Dear Harry: This is roughly the conversation I had last Friday with a young woman who called me and identified herself as a representative of my prescription insurance company.
She: Mr. X, I am Jane Smith and I'm in the process of checking our records on your account. We need to verify your Social Security number and date of birth. Could you please give them to me?
Me: If you give me your information, I will verify their correctness. (I am suspicious.)
She: That would be a violation of our privacy rules, and I'm not permitted to do that.
Me: (Now very suspicious.) Then I'll call you back at the company's number. What is your extension?
She: I cannot be reached through our regular switchboard. I'll give you my direct line number.
Me: No dice. How about if you give me three or four SS numbers, and I'll tell you which is correct?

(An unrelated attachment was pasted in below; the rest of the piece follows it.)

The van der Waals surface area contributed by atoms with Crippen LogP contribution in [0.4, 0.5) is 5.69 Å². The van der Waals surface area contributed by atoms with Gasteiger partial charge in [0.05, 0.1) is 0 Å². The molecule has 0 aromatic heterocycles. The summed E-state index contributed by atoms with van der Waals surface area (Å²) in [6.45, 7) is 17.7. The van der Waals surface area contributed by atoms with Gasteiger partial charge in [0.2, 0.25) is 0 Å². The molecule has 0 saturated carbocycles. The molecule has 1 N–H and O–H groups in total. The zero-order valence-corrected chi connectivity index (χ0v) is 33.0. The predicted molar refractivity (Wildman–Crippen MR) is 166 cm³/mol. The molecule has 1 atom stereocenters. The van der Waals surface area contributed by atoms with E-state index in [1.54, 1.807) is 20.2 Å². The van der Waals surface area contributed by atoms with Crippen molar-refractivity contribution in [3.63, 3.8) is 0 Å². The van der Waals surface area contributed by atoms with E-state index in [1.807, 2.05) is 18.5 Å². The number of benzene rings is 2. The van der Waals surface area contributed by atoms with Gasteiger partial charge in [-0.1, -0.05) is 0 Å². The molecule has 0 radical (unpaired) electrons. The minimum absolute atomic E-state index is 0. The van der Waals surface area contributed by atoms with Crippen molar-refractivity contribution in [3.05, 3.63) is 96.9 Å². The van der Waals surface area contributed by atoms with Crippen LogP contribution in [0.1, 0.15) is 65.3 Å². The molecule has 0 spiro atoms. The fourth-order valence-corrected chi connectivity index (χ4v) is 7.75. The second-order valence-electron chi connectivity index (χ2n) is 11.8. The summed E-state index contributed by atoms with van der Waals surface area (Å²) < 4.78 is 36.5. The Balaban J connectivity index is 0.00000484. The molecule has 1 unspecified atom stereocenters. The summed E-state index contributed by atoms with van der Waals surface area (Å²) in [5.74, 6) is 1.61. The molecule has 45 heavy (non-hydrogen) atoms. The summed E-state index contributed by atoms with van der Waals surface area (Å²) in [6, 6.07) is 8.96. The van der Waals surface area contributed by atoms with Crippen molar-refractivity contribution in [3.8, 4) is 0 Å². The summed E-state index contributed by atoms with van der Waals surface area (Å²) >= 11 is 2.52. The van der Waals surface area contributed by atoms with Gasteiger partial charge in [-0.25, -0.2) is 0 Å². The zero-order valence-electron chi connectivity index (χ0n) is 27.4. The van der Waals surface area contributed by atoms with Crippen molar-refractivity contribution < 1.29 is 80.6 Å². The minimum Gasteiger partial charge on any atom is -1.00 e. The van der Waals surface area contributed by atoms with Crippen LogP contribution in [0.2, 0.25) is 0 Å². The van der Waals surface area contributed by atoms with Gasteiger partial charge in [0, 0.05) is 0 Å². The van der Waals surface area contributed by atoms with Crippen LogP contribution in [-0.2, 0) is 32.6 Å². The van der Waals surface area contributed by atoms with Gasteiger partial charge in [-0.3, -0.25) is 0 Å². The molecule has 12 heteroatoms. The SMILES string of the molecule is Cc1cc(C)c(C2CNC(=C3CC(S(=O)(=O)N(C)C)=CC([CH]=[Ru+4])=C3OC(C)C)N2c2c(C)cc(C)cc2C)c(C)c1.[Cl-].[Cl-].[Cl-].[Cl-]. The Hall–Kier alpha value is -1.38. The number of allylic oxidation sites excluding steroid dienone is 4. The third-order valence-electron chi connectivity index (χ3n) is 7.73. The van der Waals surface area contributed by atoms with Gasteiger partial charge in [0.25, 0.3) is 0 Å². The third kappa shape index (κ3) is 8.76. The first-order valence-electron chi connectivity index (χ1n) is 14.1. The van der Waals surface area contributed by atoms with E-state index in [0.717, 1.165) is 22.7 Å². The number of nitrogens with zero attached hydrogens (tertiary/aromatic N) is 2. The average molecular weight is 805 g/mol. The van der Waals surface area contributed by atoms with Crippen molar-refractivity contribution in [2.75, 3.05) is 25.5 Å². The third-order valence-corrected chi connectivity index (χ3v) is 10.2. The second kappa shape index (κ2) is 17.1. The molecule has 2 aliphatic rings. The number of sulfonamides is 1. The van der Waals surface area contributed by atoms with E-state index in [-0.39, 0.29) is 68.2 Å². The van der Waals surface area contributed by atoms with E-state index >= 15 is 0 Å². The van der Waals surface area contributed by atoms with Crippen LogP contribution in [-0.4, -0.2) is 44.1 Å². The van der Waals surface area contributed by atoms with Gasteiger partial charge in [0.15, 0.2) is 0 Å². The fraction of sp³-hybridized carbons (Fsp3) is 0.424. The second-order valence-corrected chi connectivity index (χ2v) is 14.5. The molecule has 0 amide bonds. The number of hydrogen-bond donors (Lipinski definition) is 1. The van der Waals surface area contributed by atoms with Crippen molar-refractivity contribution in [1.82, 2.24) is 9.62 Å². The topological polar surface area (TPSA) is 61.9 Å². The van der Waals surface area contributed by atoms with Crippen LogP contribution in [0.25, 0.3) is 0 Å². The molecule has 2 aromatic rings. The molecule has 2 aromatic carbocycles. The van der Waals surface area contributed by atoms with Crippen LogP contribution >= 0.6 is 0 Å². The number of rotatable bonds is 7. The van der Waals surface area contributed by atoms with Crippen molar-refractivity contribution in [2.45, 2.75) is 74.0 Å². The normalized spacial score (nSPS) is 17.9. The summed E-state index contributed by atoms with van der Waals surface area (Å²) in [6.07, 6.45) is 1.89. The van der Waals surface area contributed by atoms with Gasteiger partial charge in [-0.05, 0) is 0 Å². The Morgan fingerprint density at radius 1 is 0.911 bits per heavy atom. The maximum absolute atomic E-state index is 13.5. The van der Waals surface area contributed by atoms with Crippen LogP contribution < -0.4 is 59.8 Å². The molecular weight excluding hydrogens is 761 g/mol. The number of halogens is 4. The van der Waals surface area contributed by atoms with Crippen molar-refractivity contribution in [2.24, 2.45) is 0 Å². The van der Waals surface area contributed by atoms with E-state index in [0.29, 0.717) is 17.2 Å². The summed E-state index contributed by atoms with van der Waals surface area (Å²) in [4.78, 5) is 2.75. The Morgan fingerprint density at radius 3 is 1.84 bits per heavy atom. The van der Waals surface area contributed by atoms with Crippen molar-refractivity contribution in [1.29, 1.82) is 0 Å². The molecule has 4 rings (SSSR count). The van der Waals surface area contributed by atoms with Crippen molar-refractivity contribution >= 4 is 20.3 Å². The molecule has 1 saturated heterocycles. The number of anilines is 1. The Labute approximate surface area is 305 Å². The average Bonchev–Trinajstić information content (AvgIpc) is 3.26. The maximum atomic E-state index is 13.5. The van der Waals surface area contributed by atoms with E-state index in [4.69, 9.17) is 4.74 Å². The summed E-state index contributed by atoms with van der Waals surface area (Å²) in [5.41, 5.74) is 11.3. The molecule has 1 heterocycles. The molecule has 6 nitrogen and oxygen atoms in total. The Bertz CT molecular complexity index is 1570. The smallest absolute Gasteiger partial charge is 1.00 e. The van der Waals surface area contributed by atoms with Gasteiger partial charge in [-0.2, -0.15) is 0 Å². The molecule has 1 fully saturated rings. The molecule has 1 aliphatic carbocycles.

She: Sorry. Privacy rules don't permit that.
Me: My privacy rules don't permit any other way.
She: You know, your stubbornness will delay any shipments to you. I will not call again.
Do you think this was a scam?
What Harry says: I have no idea, but I'm at least as suspicious as you are. You may get a follow-up letter with a return envelope. Before you reply, check out the address with a call to the company's regular switchboard. It's better to be wrong about your suspicions 100 times than to be careless just once.